The blogging slowdown continues, as is surely apparent. I've also recently closed my Facebook account, so my live-time online presence, such as it was, is shrinking. I never did tweet or follow anyone on Twitter—could there be anything more annoying, more pointless, trivial, hollow, time-wasting?—and although I was a more or less active Facebook user for the past couple of years, my engagement was always steeped in ambivalence. My FB postings were generally judicious, I think, not too crazy, impulsive, inappropriate or offensive--I am a highly flawed individual but I'm not a dickhead or a weiner (yeah, I went there)—but they always made me queasy nonetheless. Not only did it feel creepy to repair to this virtual lounge whenever I had something I wanted to express and express it to virtual people, especially for someone like me who's always been reserved in person with all but my closest friends (and yeah, to them I'm a wild, un-shut-uppable ranter), creepy so that I almost always regretted posting, always felt embarrassed or out of control, but more than that I could never quite figure out the answer to this question: Why bother? Why bother the couple hundred or so people I'd somehow accumulated as "friends" with my random effluvia? Why post or pass along endless news items, political analysis, Youtube videos and the like when there are plenty of other people doing it already? As for the flip side, reading all those other folks' equally random effluvia and/or endlessly repetitive news etc., logging onto FB and scrolling through the posts (and mind you, this was even after adjusting my settings so that many didn't show anyway) came to feel like punishment. Like slogging through a daily flogging to which I ultimately couldn't find a reason to keep subjecting myself. Important political news and developments? I'm on enough lists and read enough news that most things I should see make their way to me already. Personal info and updates? If we really know and care about each other, even virtually, you'll call or email me. Ultimately, I couldn't come up with any reason to keep returning to an imaginary land of irkdom and jerkdom except to spin my wheels when what they need is to stay in contact with the road and transport me forward.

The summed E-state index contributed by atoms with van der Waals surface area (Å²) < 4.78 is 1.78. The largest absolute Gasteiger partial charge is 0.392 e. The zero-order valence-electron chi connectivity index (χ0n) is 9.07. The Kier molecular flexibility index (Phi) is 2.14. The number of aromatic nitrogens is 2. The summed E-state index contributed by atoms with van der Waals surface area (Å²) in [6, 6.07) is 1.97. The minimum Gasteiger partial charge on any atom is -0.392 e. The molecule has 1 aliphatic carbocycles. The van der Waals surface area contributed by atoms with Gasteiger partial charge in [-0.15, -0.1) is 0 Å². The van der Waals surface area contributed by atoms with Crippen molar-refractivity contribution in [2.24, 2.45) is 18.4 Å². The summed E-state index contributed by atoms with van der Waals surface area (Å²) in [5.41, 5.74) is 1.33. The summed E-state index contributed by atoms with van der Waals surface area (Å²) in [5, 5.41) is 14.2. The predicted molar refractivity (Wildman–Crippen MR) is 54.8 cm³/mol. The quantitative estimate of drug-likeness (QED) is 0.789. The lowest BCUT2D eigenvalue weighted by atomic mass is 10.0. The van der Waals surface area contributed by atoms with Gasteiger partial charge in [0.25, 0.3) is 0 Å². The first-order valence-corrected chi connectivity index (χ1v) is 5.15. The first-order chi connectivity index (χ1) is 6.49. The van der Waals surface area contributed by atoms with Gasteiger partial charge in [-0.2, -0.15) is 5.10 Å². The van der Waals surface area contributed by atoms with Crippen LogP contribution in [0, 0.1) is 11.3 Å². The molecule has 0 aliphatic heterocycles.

So goodbye to all that. Not to all this, lit-blogging, yet, but who knows. The original impetus for starting Read Red, almost three years ago now, had to do with my frustration at the dearth of truly left literary news and analysis on the internet. This dearth remains in effect, to the best of my knowledge, at least in English. The ubiquity of bourgeois consciousness, unconscious though it generally is especially in the minds of good-hearted progressive-oriented commentators, bloggers, reviewers et al, remains unchanged. My frustration unabates. However, my need to comment, my desire to do what I can to carve out a class-struggle space in the literary blogosphere, no longer compels quite so compellingly as it did at the start. It might just be fatigue. I mean, how many times can I yelp and yowl about the endless assault of literary and other offenses? It might just be personal fatigue unrelated to matters literary or bloggish. Hell, it might just be that I need a vacation (one month till VDay).
It might also be—no, it definitely is—that I've got to knuckle down, as I've scolded myself so many times before, including publicly here on this blog, and get this damned novel finished. I've got to brush aside impediments. FB was one, an absurd time waster like online games used to be. Is Read Red another? Not if I maintain the slowed down pace I've reverted to this spring. As long as I only post here when I've actually got something halfway meaningful to contribute to the conversation, I think this blog justifies itself, both in a broad way in terms of fulfilling its charge of offering a communist take on literature and personally while not sucking my writing energy away from the story I'm trying to get onto the page.
So I'm here. I'll be back. As for all that other crap, if you need me you know where to find me.